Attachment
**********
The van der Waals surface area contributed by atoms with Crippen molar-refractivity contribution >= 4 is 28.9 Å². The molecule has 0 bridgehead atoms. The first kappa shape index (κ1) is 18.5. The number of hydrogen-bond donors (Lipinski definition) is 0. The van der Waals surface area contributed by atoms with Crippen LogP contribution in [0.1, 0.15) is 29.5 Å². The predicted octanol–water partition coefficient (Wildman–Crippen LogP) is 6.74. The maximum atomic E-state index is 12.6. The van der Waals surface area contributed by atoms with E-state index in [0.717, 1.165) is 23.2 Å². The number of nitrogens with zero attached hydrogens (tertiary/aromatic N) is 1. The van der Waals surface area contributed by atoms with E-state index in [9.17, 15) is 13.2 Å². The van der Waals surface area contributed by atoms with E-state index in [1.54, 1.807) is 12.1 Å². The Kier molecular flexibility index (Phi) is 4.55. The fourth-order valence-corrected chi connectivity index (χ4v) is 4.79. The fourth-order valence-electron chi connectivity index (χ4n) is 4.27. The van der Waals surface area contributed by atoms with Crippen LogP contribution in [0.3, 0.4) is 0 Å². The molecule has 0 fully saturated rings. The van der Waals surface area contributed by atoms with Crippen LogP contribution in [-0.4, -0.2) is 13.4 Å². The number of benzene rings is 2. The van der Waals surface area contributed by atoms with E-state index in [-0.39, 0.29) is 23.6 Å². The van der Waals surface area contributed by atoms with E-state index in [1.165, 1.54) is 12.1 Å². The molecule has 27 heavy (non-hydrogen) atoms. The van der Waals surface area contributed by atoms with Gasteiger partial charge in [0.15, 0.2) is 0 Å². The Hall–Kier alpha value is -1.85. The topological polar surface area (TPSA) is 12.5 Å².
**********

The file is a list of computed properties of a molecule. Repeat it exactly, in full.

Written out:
The van der Waals surface area contributed by atoms with Crippen molar-refractivity contribution >= 4 is 28.9 Å². The molecule has 0 bridgehead atoms. The first kappa shape index (κ1) is 18.5. The number of hydrogen-bond donors (Lipinski definition) is 0. The van der Waals surface area contributed by atoms with Crippen LogP contribution in [0.1, 0.15) is 29.5 Å². The predicted octanol–water partition coefficient (Wildman–Crippen LogP) is 6.74. The maximum atomic E-state index is 12.6. The van der Waals surface area contributed by atoms with E-state index in [0.717, 1.165) is 23.2 Å². The number of nitrogens with zero attached hydrogens (tertiary/aromatic N) is 1. The van der Waals surface area contributed by atoms with E-state index in [9.17, 15) is 13.2 Å². The van der Waals surface area contributed by atoms with E-state index in [1.54, 1.807) is 12.1 Å². The Kier molecular flexibility index (Phi) is 4.55. The fourth-order valence-corrected chi connectivity index (χ4v) is 4.79. The fourth-order valence-electron chi connectivity index (χ4n) is 4.27. The van der Waals surface area contributed by atoms with Crippen LogP contribution in [0.3, 0.4) is 0 Å². The molecule has 0 fully saturated rings. The van der Waals surface area contributed by atoms with Crippen LogP contribution in [-0.4, -0.2) is 13.4 Å². The number of benzene rings is 2. The van der Waals surface area contributed by atoms with E-state index in [-0.39, 0.29) is 23.6 Å². The van der Waals surface area contributed by atoms with E-state index in [1.165, 1.54) is 12.1 Å². The molecule has 27 heavy (non-hydrogen) atoms. The van der Waals surface area contributed by atoms with Gasteiger partial charge in [0.15, 0.2) is 0 Å². The Hall–Kier alpha value is -1.85. The topological polar surface area (TPSA) is 12.5 Å².